Comparing the care environment at farm-based and regular day care for people with dementia in Norway-An observational study

L.H. Ellingsen-Dalskau*, B. de Boer, I. Pedersen

*Corresponding author for this work

Research output: Contribution to journalArticleAcademicpeer-review

4 Citations (Web of Science)

Abstract

People with dementia should be able to live in the community, and day care services are recommended as a means for people to live in their own homes for as long as possible. In this study we wanted to compare the quality of care at one type of small-scale day care situated at community farms to regular day care provided in connection with residential care facilities for elderly people. A total of 42 participants from 10 farm-based day care offers and 46 participants from seven regular day care offers were included. A qualitative observational design using the validated Maastricht Electronic Daily Life Observation tool was used. The data were collected between March and June 2018. Ecological momentary assessments of the activities taking place, level of engagement, physical effort, location, social interaction and mood were conducted while the participants attended their day care offer. The results showed that familiar daily activities were common at farm-based day care, and a linear mixed model analysis showed that farm-based day care attendees used more physical effort, spent more time outdoors, had more social interaction and experienced more positive mood compared to regular day care attendees. These findings contribute with valuable information about care provided at different types of day care services, and indicate that farm-based day care has more activities with the potential to meet the social and activity needs of people with dementia compared to regular day care. There are two main implication of this study. First, regular day care services should focus on including more familiar daily activities found to be important for attendees' sense of identity and feelings of contributing. Second, regular day care services should utilise the potential of available outdoor areas as time spent outdoors has been found to facilitate physical activity, relaxation, health and well-being.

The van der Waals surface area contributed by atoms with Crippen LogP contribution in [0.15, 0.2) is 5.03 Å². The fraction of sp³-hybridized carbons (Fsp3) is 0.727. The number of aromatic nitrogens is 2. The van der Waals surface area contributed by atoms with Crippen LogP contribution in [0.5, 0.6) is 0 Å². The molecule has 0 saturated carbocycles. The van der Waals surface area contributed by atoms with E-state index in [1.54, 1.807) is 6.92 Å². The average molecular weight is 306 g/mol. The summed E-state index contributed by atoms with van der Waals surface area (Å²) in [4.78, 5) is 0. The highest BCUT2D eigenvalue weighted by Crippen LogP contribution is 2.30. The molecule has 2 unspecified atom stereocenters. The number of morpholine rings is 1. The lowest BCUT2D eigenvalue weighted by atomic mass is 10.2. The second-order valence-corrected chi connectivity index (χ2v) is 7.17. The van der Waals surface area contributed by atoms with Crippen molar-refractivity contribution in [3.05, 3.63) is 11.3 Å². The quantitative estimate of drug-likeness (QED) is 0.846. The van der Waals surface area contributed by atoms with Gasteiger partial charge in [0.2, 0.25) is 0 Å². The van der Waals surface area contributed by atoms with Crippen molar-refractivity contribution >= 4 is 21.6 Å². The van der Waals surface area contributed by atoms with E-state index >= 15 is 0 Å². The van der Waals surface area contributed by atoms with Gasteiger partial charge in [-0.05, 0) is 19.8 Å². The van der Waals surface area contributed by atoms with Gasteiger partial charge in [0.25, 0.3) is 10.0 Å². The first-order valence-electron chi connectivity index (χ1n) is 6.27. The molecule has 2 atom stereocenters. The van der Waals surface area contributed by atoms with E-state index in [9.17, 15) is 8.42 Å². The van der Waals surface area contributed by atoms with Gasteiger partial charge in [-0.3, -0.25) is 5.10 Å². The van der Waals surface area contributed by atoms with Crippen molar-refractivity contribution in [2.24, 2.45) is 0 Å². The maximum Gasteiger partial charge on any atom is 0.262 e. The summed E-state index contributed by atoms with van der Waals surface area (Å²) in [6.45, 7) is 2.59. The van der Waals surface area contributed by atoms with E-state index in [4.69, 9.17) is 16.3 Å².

Original languageEnglish
Pages (from-to)506-514
Number of pages9
JournalHealth & Social Care in the Community
Volume29
Issue number2
Early online date29 Jul 2020
DOIs
Publication statusPublished - Mar 2021

Keywords

  • association
  • care farms
  • day care
  • dementia
  • gardens
  • medlo-tool
  • nursing-homes
  • person-centred care
  • physical-activity
  • quality of care
  • quality-of-life
  • MEDLO-tool
  • GARDENS
  • NURSING-HOMES
  • PHYSICAL-ACTIVITY
  • QUALITY-OF-LIFE
  • ASSOCIATION

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